Here’s my own contribution to “the girl” travel theme on the buzz this week. Yes, the girl is in the Middle East; but the girl’s mom was in the middle of Biker Week at Myrtle Beach–the big “cool” annual event sponsored by Jack Daniels and Harley Davidson, not Schwinn.
The beach usually feeds my soul with a kind of inspiration that I don’t get anywhere else. Although I prefer the coast during the winter months more than the summer, the last two weeks have certainly given me plenty to think and write about. I don’t think it’s the authentic inspiration I usually respond to; I think, instead, it’s the strangeness of feeling like I’m the one and only uncool woman at the beach (“uncool” meaning without a tat and a leather thong).
A lot of the beachcombers who live at the coast during the summer months leave when the bikers come rolling in. Who could blame them? The heavy traffic is horribly twentyfourseven; there’s the constant roaring and revving of imposing bike motors; all the restaurants and shops are crammed full of people who look questionable at best; and the general environment is uneasy–sort of like a cityful of Peter Fondas, Dennis Hoppers, and other outlaws. Moreover, there’s a whole lot of drinkin’, a whole lot of nekidness (as opposed to nakedness), and a whole lot of cuss words that I, for one, have never learned before this week (believe it or not!). Yes, it’s all that and more!
If I thought I could have pulled it off, I would have tried to get myself into the Marshall Tucker Band concert at the House of Blues. That would have been sweet. But it took me twenty minutes to go two miles down Ocean Blvd just to pick up a carton of milk, then twenty minutes back to the condo. I did not have the fortitude to voluntarily go through that again (multiplied by god knows how much more) for anything. I love MTB, but not quite enough to go to that length.
Before leaving the b’ch, I shoveled over $57 for a tank of fuel at the cheap price of $3.06 per gallon. The biker at the pump beside me spent only a fraction of what I did and probably traveled a whole lot further on his tank to boot. Actually, my fuel probably added up to more than all the bikers lined up along side of me at the convenience mart combined. While I pumped and pumped and pumped, I had time to reasonably figure out that what the bikers saved on fuel probably contributed to a comfort level of chrome-armored bikes, Tommy Hilfiger jeans, oceanfront accommodations, and Marshall Tucker Band concert tickets. At that point, I became downright annoyed with myself and admittedly jealous of them.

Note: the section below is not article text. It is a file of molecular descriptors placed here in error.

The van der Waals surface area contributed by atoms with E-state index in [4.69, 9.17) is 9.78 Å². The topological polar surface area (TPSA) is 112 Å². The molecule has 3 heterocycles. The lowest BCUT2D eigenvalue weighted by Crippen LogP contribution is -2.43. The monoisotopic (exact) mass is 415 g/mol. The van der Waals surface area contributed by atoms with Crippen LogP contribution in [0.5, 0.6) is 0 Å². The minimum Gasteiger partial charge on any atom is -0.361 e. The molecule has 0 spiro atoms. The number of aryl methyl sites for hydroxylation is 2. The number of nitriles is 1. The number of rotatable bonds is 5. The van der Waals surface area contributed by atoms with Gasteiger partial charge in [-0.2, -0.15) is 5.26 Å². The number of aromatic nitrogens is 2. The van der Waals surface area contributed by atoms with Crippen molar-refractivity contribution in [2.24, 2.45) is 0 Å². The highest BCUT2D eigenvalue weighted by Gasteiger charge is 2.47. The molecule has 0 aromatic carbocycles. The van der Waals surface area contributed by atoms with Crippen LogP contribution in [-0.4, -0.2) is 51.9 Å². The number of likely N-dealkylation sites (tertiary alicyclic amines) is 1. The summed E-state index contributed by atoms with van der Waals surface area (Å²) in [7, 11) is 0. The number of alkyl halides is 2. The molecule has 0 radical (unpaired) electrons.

My dad was a passionate biker. He rode a gorgeous red cadillac-sized Honda Gold Wing and wore a matching red helmet, Italian leather riding gloves, and a Gold Wing windbreaker. He was the most handsome biker I’ve ever seen. His bike was very quiet and it had a killer sound system that he kept tuned to NPR most of the time. Daddy never went to Biker Week at the beach that I know of, but he did take one or two trips every year with his biker buddies, mostly across the US and Canada. He loved to ride fast and he taught me to be fearless when leaning into the curve as we rode together on his bike. I loved those feelings of quiet rides, leaning against the curves, the wind in my face, and sitting behind my daddy. I think if he was still here, I’d call him in the morning and ask him to come pick me up on his bike for a long ride.
When I compare my experiences on Daddy’s bike with what I saw at the b’ch, it erases whatever envy I summoned up at the gas pump and about the Tommy jeans, resort hotels, and the MTB concert. I suspect that Daddy would have had very little use for biker week at the b’ch because, to him, his Gold Wing was all about having respect for the ride–not just the rider. Maybe that’s why he loved it so much and why the open highway charmed him more than being way cool.
So on the drive home from the b’ch, it was the more humble thoughts of what I knew about bikes and rides that kept my wits from ending, especially as herds of roaring motorcycles and shirtless, tattooed riders passed me on I-95. I just shook my head a little bit and wondered what Daddy would have said about it if he’d been there. And that, friends, is way cool.